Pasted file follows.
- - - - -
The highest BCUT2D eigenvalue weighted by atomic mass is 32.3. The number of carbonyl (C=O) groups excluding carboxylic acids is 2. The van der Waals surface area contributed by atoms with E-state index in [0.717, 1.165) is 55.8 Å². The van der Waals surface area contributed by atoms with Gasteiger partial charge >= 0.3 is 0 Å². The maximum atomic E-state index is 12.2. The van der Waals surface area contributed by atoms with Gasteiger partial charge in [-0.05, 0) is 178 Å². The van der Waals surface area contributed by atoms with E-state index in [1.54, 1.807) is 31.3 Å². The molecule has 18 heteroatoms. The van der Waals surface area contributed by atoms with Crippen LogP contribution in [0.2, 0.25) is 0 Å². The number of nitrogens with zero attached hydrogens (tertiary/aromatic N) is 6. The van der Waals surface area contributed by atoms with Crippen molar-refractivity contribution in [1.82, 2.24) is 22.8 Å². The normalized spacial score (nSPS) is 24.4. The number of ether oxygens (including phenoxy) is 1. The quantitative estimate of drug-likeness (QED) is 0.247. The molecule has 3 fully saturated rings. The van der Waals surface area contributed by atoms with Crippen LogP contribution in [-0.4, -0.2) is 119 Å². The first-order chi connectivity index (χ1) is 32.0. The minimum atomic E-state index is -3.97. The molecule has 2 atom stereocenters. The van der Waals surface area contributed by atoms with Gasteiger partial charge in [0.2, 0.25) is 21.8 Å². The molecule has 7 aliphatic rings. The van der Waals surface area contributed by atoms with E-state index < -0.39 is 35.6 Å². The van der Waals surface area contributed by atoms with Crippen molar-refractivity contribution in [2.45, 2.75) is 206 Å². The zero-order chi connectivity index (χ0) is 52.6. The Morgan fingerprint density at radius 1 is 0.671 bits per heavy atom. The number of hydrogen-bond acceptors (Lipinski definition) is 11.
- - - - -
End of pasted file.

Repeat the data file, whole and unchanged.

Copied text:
The highest BCUT2D eigenvalue weighted by atomic mass is 32.3. The number of carbonyl (C=O) groups excluding carboxylic acids is 2. The van der Waals surface area contributed by atoms with E-state index in [0.717, 1.165) is 55.8 Å². The van der Waals surface area contributed by atoms with Gasteiger partial charge >= 0.3 is 0 Å². The maximum atomic E-state index is 12.2. The van der Waals surface area contributed by atoms with Gasteiger partial charge in [-0.05, 0) is 178 Å². The van der Waals surface area contributed by atoms with E-state index in [1.54, 1.807) is 31.3 Å². The molecule has 18 heteroatoms. The van der Waals surface area contributed by atoms with Crippen LogP contribution in [0.2, 0.25) is 0 Å². The number of nitrogens with zero attached hydrogens (tertiary/aromatic N) is 6. The van der Waals surface area contributed by atoms with Crippen molar-refractivity contribution in [1.82, 2.24) is 22.8 Å². The normalized spacial score (nSPS) is 24.4. The number of ether oxygens (including phenoxy) is 1. The quantitative estimate of drug-likeness (QED) is 0.247. The molecule has 3 fully saturated rings. The van der Waals surface area contributed by atoms with Crippen LogP contribution in [-0.4, -0.2) is 119 Å². The first-order chi connectivity index (χ1) is 32.0. The minimum atomic E-state index is -3.97. The molecule has 2 atom stereocenters. The van der Waals surface area contributed by atoms with Gasteiger partial charge in [0.2, 0.25) is 21.8 Å². The molecule has 7 aliphatic rings. The van der Waals surface area contributed by atoms with E-state index < -0.39 is 35.6 Å². The van der Waals surface area contributed by atoms with Crippen molar-refractivity contribution in [2.45, 2.75) is 206 Å². The zero-order chi connectivity index (χ0) is 52.6. The Morgan fingerprint density at radius 1 is 0.671 bits per heavy atom. The number of hydrogen-bond acceptors (Lipinski definition) is 11.